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PeerJ. 2018 Jan 3;6:e4197. doi: 10.7717/peerj.4197. eCollection 2018.

A historical legacy of antibiotic utilization on bacterial seed banks in sediments.

Author information

1
Laboratory of Microbiology, Institute of Biology, University of Neuchatel, Neuchâtel, NE, Switzerland.
2
Vital-IT group, Swiss Institute of Bioinformatics, Lausanne, Switzerland.
3
Eawag, Swiss Federal Institute of Aquatic Science and Technology, Kastanienbaum, Switzerland.
4
Institute of Microbiology, University Hospital and University of Lausanne, Lausanne, Switzerland.
#
Contributed equally

Abstract

The introduction of antibiotics for both medical and non-medical purposes has had a positive effect on human welfare and agricultural output in the past century. However, there is also an important ecological legacy regarding the use of antibiotics and the consequences of increased levels of these compounds in the environment as a consequence of their use and disposal. This legacy was investigated by quantifying two antibiotic resistance genes (ARG) conferring resistance to tetracycline (tet(W)) and sulfonamide (sul1) in bacterial seed bank DNA in sediments. The industrial introduction of antibiotics caused an abrupt increase in the total abundance of tet(W) and a steady increase in sul1. The abrupt change in tet(W) corresponded to an increase in relative abundance from ca. 1960 that peaked around 1976. This pattern of accumulation was highly correlated with the abundance of specific members of the seed bank community belonging to the phylum Firmicutes. In contrast, the relative abundance of sul1 increased after 1976. This correlated with a taxonomically broad spectrum of bacteria, reflecting sul1 dissemination through horizontal gene transfer. The accumulation patterns of both ARGs correspond broadly to the temporal scale of medical antibiotic use. Our results show that the bacterial seed bank can be used to look back at the historical usage of antibiotics and resistance prevalence.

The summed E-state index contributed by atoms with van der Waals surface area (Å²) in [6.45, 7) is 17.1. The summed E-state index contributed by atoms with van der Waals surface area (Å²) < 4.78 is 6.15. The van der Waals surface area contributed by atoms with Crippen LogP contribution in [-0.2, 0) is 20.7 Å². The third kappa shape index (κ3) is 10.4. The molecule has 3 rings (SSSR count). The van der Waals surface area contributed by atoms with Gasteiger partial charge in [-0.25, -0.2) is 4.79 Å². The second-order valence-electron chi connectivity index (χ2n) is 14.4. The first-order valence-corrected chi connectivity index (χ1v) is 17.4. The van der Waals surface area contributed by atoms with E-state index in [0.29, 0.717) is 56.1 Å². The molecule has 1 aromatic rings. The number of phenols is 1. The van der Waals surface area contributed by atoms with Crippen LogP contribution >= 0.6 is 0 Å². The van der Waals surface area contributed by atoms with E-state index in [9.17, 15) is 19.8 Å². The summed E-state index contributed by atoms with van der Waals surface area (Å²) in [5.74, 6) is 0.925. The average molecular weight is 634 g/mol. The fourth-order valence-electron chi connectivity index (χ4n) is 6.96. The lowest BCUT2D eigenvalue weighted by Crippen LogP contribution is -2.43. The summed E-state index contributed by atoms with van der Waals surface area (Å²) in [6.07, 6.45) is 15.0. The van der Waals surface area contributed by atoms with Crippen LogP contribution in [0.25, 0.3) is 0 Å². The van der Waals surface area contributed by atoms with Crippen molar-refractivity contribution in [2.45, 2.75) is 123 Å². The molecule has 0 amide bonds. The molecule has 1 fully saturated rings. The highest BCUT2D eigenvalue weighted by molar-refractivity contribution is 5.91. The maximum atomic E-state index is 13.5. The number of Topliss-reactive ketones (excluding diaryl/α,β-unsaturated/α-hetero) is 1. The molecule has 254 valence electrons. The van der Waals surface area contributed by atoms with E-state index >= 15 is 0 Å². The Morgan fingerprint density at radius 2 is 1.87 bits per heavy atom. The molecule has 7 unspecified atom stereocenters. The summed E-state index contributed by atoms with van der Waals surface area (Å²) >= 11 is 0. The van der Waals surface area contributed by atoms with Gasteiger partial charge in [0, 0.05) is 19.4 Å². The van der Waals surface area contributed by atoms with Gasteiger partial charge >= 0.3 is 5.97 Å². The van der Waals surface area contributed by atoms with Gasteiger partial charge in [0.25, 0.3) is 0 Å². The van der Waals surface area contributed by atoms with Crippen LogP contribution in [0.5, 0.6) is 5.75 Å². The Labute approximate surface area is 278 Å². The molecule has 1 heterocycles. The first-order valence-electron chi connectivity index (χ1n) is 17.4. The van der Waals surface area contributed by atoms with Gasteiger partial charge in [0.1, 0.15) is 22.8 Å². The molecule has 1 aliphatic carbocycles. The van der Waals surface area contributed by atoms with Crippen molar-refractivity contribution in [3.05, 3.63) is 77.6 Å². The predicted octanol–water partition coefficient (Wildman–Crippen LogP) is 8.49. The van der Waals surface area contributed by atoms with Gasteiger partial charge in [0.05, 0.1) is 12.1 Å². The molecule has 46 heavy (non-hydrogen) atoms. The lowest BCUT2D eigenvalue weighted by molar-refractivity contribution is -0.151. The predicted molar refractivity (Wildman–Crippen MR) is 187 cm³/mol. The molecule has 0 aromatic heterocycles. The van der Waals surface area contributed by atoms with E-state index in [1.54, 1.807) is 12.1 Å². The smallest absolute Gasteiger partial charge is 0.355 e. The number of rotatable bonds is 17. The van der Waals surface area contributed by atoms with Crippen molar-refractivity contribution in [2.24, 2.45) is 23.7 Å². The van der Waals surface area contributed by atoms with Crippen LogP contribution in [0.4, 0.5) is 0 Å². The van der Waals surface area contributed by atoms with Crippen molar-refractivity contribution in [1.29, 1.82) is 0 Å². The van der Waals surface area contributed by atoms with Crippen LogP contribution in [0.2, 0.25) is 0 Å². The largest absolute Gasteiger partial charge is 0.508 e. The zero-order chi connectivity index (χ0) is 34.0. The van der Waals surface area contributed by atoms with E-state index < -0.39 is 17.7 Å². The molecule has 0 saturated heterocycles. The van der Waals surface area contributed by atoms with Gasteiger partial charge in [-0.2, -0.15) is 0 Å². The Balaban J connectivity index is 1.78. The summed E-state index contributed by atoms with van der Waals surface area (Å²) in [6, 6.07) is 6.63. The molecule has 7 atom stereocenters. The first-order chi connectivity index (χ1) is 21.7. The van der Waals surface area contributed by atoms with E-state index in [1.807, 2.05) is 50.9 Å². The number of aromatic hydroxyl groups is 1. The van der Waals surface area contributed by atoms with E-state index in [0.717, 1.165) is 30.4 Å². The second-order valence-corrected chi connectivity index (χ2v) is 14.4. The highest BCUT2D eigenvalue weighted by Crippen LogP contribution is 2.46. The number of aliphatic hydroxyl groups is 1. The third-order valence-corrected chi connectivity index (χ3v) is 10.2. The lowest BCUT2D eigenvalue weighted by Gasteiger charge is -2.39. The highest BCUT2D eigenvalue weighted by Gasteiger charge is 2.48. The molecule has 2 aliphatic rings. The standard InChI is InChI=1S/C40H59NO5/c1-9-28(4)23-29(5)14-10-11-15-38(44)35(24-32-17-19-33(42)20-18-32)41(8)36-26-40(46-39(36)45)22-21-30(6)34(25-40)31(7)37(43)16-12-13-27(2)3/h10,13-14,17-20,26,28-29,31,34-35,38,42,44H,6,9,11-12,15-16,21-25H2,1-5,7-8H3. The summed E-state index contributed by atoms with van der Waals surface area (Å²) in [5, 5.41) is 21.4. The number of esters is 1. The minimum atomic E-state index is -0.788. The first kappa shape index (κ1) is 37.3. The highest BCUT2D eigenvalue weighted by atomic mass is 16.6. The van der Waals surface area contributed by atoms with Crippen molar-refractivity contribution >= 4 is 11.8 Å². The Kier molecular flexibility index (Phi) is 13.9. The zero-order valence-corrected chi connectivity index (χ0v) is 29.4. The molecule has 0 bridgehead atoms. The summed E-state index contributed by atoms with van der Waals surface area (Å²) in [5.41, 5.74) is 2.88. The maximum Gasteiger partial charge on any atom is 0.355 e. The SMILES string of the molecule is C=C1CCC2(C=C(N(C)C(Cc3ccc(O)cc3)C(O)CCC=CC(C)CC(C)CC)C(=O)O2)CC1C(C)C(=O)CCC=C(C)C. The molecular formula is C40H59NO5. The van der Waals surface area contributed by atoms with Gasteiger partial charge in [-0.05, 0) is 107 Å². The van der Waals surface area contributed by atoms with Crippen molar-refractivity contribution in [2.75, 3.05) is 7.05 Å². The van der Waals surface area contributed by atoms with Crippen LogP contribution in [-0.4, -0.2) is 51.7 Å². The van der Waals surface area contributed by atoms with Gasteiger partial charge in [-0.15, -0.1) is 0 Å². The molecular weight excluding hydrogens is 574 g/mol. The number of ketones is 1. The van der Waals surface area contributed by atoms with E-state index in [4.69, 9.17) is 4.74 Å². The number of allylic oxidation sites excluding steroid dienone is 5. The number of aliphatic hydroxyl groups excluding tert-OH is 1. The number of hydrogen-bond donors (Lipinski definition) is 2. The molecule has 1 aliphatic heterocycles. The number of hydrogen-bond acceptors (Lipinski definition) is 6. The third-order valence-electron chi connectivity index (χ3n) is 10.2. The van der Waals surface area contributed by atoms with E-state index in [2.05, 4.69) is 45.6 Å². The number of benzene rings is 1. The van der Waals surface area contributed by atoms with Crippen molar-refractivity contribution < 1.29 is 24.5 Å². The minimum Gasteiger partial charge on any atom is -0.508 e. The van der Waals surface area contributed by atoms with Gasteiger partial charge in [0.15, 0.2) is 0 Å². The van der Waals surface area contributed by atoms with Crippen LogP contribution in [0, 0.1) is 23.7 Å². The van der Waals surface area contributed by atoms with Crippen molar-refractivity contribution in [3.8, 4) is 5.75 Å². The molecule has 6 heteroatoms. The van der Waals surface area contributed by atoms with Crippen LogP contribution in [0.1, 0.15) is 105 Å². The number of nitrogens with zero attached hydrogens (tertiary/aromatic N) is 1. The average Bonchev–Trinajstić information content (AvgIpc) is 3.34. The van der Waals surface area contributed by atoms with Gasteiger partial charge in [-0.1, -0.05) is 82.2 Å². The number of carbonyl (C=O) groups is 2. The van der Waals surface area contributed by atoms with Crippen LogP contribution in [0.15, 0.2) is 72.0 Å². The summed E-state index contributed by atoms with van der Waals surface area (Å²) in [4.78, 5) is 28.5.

KEYWORDS:

Antibiotic resistance; Clostridia; Endospores; Sediments; Seed bank; Sulfonamide; Tetracycline

Conflict of interest statement

The authors declare there are no competing interests.

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